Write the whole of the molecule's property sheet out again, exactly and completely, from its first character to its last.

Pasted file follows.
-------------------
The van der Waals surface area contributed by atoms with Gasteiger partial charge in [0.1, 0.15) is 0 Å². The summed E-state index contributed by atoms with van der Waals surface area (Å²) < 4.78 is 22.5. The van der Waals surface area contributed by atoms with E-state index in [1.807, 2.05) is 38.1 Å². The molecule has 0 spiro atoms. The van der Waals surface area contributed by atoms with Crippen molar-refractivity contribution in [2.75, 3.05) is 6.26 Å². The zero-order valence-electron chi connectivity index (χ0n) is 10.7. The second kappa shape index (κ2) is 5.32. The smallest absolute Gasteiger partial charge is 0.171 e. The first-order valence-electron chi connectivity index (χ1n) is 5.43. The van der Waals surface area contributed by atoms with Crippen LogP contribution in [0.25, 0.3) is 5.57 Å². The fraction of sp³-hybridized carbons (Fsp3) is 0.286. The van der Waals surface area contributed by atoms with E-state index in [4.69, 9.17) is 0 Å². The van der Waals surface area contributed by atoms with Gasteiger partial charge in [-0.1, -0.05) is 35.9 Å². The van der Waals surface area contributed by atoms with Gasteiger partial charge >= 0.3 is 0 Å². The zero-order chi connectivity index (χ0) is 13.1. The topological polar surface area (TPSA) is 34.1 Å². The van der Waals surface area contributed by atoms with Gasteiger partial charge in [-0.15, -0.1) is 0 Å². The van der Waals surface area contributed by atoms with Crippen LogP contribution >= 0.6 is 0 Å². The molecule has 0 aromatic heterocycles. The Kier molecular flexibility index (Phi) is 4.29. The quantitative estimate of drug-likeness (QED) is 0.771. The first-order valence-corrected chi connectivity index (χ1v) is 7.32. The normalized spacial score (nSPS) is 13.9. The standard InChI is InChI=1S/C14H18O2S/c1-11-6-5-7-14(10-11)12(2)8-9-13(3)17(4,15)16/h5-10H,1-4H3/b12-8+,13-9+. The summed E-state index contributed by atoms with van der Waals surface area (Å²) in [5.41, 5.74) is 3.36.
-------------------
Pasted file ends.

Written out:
The van der Waals surface area contributed by atoms with Gasteiger partial charge in [0.1, 0.15) is 0 Å². The summed E-state index contributed by atoms with van der Waals surface area (Å²) < 4.78 is 22.5. The van der Waals surface area contributed by atoms with E-state index in [1.807, 2.05) is 38.1 Å². The molecule has 0 spiro atoms. The van der Waals surface area contributed by atoms with Crippen molar-refractivity contribution in [2.75, 3.05) is 6.26 Å². The zero-order valence-electron chi connectivity index (χ0n) is 10.7. The second kappa shape index (κ2) is 5.32. The smallest absolute Gasteiger partial charge is 0.171 e. The first-order valence-electron chi connectivity index (χ1n) is 5.43. The van der Waals surface area contributed by atoms with Crippen LogP contribution in [0.25, 0.3) is 5.57 Å². The fraction of sp³-hybridized carbons (Fsp3) is 0.286. The van der Waals surface area contributed by atoms with E-state index in [4.69, 9.17) is 0 Å². The van der Waals surface area contributed by atoms with Gasteiger partial charge in [-0.1, -0.05) is 35.9 Å². The van der Waals surface area contributed by atoms with Gasteiger partial charge >= 0.3 is 0 Å². The zero-order chi connectivity index (χ0) is 13.1. The topological polar surface area (TPSA) is 34.1 Å². The van der Waals surface area contributed by atoms with Gasteiger partial charge in [-0.15, -0.1) is 0 Å². The van der Waals surface area contributed by atoms with Crippen LogP contribution >= 0.6 is 0 Å². The molecule has 0 aromatic heterocycles. The Kier molecular flexibility index (Phi) is 4.29. The quantitative estimate of drug-likeness (QED) is 0.771. The first-order valence-corrected chi connectivity index (χ1v) is 7.32. The normalized spacial score (nSPS) is 13.9. The standard InChI is InChI=1S/C14H18O2S/c1-11-6-5-7-14(10-11)12(2)8-9-13(3)17(4,15)16/h5-10H,1-4H3/b12-8+,13-9+. The summed E-state index contributed by atoms with van der Waals surface area (Å²) in [5.41, 5.74) is 3.36.